The company is based in Austin, and was founded with the idea of looking for a way to help IT pros do their jobs better, Tanzillo said, adding that the focus was “those guys, maybe there’s one or two of them in a small business, they’re isolated,” but they’re the ones who have to handle all the IT issues for the business – the printers, e-mail questions, the server, networking, everything.
Traditionally those guys don’t have a whole lot of support in their job, as Tanzillo said, and had to use different tools. So Spiceworks created a single application to help them “do everything IT.”
It covers many of the common IT functions, such as network management, inventory, help desk and ticketing, and probably most importantly, “a discussion forum, where this organic thing happened, users could get together and share best practices in a way they couldn’t before.”
That part of Spiceworks has “exploded,” Tanzillo said. “We now have 1.3 million users, interacting, sharing best practices, and it’s all for free. They pay zero dollars for the community discussions or any of the products.”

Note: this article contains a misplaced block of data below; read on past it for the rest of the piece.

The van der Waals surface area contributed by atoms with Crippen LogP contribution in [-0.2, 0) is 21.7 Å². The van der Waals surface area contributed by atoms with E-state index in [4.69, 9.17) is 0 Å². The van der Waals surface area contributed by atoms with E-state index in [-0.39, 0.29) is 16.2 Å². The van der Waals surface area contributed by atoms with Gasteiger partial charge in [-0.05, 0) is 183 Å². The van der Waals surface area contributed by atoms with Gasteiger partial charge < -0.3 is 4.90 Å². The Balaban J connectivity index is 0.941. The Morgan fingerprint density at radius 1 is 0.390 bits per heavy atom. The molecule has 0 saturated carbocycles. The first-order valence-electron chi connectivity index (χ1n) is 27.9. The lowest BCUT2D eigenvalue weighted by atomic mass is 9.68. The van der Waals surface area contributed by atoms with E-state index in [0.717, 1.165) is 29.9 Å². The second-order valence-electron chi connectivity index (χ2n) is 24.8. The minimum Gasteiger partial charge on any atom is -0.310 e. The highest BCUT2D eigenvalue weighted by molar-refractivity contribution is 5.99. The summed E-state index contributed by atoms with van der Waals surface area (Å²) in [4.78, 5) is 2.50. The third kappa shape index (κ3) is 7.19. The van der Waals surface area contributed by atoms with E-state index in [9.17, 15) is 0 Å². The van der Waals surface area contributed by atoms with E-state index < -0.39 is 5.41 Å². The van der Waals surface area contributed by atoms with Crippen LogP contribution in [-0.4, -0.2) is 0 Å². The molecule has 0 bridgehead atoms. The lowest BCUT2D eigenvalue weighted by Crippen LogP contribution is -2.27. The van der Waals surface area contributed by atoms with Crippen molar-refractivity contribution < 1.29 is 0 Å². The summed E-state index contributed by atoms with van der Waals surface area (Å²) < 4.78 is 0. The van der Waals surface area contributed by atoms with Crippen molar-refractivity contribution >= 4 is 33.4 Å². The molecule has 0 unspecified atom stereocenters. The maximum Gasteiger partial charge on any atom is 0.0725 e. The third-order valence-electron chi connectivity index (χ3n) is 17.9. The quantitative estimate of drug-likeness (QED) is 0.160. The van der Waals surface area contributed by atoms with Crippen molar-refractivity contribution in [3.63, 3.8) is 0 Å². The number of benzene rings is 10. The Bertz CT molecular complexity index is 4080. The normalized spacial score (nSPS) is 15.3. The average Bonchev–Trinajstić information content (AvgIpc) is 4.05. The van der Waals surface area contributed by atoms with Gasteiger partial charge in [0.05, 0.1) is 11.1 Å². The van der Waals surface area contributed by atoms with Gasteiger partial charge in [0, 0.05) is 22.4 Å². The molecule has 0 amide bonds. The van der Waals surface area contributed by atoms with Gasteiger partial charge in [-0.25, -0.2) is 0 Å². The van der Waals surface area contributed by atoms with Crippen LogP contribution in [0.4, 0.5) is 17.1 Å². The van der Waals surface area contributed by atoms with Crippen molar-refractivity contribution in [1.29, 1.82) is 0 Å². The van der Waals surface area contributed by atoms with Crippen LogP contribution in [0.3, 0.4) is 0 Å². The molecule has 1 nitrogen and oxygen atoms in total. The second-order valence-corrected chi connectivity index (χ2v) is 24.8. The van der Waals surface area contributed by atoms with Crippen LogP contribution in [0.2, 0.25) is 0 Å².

So, perceptive man that he is, Linask asked the sensible question on everyone’s mind: “How do you generate any revenue?”
The company took a different tack, people thought the company was crazy, but as Tanzillo said, think of Google (News - Alert) and Facebook. They provide a free service and make their money – and lots of it – off contextual advertising. “We do the same thing. We have technology vendors eager to connect with these IT pros.”